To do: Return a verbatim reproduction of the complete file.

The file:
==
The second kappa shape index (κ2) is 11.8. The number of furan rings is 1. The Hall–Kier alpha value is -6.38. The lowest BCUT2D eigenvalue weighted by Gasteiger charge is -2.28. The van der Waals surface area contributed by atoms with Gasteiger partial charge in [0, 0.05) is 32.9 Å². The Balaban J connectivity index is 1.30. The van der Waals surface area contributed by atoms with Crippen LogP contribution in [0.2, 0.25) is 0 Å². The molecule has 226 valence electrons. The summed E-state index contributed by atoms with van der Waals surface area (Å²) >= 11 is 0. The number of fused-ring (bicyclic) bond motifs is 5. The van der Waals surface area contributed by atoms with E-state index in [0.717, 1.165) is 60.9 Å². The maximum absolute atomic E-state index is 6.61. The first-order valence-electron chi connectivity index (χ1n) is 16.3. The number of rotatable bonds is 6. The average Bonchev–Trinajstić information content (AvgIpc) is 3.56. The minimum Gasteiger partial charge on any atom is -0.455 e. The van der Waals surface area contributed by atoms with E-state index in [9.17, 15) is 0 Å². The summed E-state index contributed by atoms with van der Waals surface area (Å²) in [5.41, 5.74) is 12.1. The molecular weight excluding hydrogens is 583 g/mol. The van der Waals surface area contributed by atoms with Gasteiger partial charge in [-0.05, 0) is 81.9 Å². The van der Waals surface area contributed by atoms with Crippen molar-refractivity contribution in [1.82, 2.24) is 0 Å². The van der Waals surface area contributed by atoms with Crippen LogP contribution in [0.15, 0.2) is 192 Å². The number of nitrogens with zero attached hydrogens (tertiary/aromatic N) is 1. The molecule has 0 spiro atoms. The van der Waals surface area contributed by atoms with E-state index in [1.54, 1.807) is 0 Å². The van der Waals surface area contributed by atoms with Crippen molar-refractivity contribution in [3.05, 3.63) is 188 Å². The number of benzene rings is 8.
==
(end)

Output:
The second kappa shape index (κ2) is 11.8. The number of furan rings is 1. The Hall–Kier alpha value is -6.38. The lowest BCUT2D eigenvalue weighted by Gasteiger charge is -2.28. The van der Waals surface area contributed by atoms with Gasteiger partial charge in [0, 0.05) is 32.9 Å². The Balaban J connectivity index is 1.30. The van der Waals surface area contributed by atoms with Crippen LogP contribution in [0.2, 0.25) is 0 Å². The molecule has 226 valence electrons. The summed E-state index contributed by atoms with van der Waals surface area (Å²) >= 11 is 0. The number of fused-ring (bicyclic) bond motifs is 5. The van der Waals surface area contributed by atoms with E-state index in [0.717, 1.165) is 60.9 Å². The maximum absolute atomic E-state index is 6.61. The first-order valence-electron chi connectivity index (χ1n) is 16.3. The number of rotatable bonds is 6. The average Bonchev–Trinajstić information content (AvgIpc) is 3.56. The minimum Gasteiger partial charge on any atom is -0.455 e. The van der Waals surface area contributed by atoms with E-state index in [9.17, 15) is 0 Å². The summed E-state index contributed by atoms with van der Waals surface area (Å²) in [5.41, 5.74) is 12.1. The molecular weight excluding hydrogens is 583 g/mol. The van der Waals surface area contributed by atoms with Gasteiger partial charge in [-0.05, 0) is 81.9 Å². The van der Waals surface area contributed by atoms with Crippen molar-refractivity contribution in [1.82, 2.24) is 0 Å². The van der Waals surface area contributed by atoms with Crippen LogP contribution in [0.15, 0.2) is 192 Å². The number of nitrogens with zero attached hydrogens (tertiary/aromatic N) is 1. The molecule has 0 spiro atoms. The van der Waals surface area contributed by atoms with E-state index in [1.54, 1.807) is 0 Å². The van der Waals surface area contributed by atoms with Crippen molar-refractivity contribution in [3.05, 3.63) is 188 Å². The number of benzene rings is 8.